However over the course of hours and frank conversations with the powers that be about how hard we work and what a good dog Vinny really is under the layers of.... houndness, I felt prompted to call this boy. Call it wishful thinking. Call it desperation. Call it what you will but I could not shake the feeling that I had to speak with Justin. And so I did. I thought that this call would put a fast period on the sentence that began and ended with, "no way". Rather, it began a quite amazing journey with Justin and later his mother Kelly, of trust and love and flat out, laid open frankness about a day that changed their lives forever. It also answered the question of why Vinny? How did they envision this broken dog cementing them all back together, and was it fair to ask that of him? I like depth and challenge and frankly any situation where someone is fully engaged with me toward an end goal. These folks were not skirting anything. In fact their commitment to making this horrible tragedy into something positive and honest and evolutionary was evident from my first question. As I read them the laundry list of behaviors regarding Vinny that I felt would surely send them running, what I heard was, “ok, ok, ok, anything else?” Anything else? How much do you need to scare you? They were undaunted. In many ways Justin was typical teen living day to day, testing the boundaries of parents and life and believing like most that his future was endless and guaranteed. Through a circle of friends he began to dabble in drugs, first opiates, Oxycontin and the like and then crossing the line into Heroin, a line that is nearly impossible to see again let alone cross back over. It is the goalpost into hell and the road out would nearly take his life. Justin came from addiction which is oddly what set this day in motion. His dad, an alcoholic for most of his life was in the hospital ICU with his options being to lose a leg or his life. He had undergone several failed knee replacements and then taken a fall. A forth knee replacement was not in the cards. His kidneys were failing and the decisions were limited and harsh. Kelly was with him when Justin walked in. All he heard was amputation or death. With that he stormed out of the hospital to find relief in the only way he knew, through drugs. The day was September 7, 2015, Memorial Day weekend. Kelly was lying on her deck soaking in the day which was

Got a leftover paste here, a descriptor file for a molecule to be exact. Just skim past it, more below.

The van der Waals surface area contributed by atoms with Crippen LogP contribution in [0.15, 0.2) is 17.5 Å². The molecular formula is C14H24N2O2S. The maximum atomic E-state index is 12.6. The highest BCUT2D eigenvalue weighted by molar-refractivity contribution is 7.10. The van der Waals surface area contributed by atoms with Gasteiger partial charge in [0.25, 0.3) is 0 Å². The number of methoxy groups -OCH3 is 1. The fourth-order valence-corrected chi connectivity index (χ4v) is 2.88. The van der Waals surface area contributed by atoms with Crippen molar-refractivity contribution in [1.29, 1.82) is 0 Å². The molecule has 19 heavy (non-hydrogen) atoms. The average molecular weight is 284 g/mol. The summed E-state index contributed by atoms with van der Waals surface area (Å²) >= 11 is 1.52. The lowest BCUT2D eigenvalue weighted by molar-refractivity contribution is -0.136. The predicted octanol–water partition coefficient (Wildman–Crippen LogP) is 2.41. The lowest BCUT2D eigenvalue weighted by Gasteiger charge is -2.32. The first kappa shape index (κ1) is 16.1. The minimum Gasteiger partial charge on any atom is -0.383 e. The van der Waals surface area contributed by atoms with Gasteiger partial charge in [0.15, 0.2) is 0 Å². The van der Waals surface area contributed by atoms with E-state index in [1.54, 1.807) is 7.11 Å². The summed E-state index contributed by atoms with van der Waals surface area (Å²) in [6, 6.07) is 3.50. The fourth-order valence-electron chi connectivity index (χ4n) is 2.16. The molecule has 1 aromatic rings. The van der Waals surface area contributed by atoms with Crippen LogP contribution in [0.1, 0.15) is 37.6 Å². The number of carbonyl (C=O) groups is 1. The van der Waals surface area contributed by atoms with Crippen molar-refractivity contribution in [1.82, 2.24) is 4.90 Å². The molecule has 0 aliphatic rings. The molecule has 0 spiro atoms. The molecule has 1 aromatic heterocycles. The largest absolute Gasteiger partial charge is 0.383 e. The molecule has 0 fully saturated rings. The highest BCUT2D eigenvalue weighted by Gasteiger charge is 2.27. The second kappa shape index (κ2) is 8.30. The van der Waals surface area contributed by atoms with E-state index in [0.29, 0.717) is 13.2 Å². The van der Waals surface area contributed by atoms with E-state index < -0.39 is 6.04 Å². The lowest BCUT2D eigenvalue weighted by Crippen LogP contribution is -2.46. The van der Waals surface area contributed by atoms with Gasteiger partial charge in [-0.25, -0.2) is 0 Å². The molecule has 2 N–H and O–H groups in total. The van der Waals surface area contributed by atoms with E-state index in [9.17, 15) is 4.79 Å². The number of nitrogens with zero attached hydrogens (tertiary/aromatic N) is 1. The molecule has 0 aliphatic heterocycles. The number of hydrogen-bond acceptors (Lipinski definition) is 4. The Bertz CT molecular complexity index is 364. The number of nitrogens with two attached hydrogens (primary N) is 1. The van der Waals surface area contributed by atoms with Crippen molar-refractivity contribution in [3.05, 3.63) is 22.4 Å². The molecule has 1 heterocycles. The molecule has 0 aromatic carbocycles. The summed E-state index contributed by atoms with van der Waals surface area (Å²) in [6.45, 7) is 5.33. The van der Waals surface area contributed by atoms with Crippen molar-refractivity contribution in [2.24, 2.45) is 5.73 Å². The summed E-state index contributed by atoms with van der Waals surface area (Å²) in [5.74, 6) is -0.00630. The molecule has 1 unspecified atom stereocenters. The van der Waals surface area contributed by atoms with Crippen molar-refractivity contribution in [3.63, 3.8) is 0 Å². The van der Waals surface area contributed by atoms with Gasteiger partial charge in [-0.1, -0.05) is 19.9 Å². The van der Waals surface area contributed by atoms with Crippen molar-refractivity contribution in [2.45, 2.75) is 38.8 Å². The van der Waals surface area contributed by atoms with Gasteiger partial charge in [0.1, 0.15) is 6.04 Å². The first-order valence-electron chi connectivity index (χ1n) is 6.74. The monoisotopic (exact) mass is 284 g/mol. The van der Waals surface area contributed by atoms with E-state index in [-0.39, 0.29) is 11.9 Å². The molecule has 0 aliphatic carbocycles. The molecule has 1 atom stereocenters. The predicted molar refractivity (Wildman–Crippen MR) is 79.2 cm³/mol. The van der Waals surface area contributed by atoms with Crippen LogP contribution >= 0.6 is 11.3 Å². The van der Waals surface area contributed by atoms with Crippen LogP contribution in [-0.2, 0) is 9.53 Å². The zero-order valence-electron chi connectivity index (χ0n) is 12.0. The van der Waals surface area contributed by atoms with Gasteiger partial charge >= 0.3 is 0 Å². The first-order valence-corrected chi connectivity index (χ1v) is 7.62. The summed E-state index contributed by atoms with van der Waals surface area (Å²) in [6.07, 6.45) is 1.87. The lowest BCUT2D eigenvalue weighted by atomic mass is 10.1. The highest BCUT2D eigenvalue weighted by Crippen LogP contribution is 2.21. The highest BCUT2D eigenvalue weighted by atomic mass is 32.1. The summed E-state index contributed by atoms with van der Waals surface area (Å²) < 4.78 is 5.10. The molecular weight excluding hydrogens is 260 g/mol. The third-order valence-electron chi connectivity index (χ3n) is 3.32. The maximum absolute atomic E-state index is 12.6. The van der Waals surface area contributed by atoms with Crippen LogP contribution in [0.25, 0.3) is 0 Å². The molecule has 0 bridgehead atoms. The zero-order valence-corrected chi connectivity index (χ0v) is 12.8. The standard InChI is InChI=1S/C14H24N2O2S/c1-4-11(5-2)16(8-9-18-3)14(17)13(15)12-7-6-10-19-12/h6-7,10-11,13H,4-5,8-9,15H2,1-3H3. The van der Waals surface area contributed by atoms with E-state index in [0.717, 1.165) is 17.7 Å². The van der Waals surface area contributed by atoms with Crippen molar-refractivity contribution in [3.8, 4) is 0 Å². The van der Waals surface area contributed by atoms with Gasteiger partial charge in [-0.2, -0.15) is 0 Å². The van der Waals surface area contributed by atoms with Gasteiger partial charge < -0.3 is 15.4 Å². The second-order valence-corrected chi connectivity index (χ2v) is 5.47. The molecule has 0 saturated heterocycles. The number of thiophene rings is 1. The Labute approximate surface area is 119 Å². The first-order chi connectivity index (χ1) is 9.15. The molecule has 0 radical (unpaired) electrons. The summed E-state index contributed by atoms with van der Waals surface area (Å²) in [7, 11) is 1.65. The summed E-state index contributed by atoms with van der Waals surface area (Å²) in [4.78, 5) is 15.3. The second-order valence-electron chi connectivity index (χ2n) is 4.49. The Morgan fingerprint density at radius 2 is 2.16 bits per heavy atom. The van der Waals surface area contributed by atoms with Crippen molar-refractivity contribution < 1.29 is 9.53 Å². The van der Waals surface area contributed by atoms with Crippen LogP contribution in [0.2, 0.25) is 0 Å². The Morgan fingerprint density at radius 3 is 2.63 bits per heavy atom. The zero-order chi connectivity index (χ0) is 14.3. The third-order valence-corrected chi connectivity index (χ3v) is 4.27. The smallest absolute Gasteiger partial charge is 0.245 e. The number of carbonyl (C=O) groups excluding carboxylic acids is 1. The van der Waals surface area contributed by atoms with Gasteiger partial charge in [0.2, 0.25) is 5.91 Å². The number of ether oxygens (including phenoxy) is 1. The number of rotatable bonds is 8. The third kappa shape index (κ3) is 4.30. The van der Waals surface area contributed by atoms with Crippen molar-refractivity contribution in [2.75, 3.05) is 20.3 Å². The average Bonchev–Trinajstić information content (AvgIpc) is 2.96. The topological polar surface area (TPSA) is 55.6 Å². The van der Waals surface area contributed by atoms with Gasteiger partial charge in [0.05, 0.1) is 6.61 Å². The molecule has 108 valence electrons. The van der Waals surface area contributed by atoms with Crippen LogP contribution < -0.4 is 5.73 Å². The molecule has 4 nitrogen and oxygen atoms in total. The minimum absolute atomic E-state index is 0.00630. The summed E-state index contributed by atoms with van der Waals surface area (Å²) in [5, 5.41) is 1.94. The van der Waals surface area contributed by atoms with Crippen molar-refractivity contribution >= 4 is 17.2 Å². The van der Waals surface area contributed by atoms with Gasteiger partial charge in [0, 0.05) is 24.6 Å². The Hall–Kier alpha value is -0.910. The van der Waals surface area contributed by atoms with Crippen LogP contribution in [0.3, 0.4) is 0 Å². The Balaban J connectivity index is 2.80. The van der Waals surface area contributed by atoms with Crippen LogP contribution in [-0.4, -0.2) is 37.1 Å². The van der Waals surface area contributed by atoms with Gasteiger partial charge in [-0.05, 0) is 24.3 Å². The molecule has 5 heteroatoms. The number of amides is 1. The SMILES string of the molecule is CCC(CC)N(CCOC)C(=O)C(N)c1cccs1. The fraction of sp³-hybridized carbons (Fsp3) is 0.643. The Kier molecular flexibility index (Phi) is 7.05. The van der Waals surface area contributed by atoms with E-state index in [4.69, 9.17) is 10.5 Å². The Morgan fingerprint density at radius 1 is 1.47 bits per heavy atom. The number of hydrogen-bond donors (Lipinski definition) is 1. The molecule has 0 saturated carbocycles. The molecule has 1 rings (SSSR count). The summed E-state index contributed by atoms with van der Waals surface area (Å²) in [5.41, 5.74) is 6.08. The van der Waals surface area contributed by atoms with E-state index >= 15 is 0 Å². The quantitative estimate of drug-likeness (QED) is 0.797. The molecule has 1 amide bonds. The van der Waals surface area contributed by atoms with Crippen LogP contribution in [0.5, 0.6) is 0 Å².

sunny and warm. She had left the hospital and the impending decisions regarding her husbands treatment behind for a brief respite, or so she thought. Suddenly she heard a siren, then quickly in succession another then many. At first she said that she thought about the possibilities, a failed surgery, an elder fall, a broken bone. She took a moment to wish well for the family that would be impacted by this moment in time and hope that the pain was minimal and fleeting. Justin had gotten into his work vehicle. He was a cable installer for a big company. Since he does not remember much of the day, what was taken and when is unclear. Heroin was found in the van. Justin apparently fell asleep or passed out at the wheel, exited the highway in the wrong lane and plowed at an estimated 40 MPH into a tree. He had no seat belt on and as such was thrown like a parcel around the cavernous interior of the van. His head penetrated the windshield. It took the Jaws of Life to extract him barely alive. Justin was taken to the hospital and not expected to live. His identity was unknown as he carried no id and every bone in his face was broken. His chin was gone and he was unconscious. The sound of the sirens came and went through Kelly’s mind as the day went on. She had not heard from Justin since he left the hospital the night before. Then she began to try and find him. It seemed that he had vanished, which in a very real way, he had. Justin was in a coma where he would remain for months. By evening Kelly was distraught. She called the local fire station to speak with the paramedics about the accident. They knew Justin. Surely if it were him, they would know. They said that the man was a 33 year old male. Justin was 23 and surely they would have recognized him? After half the night and worried sick, Kelly went to the hospital with id and information that could help identify her son. It was then that she realized that this bloated, broken and unconscious body on life support was in fact her son. She was told that if he survived, and that was Continued Next Page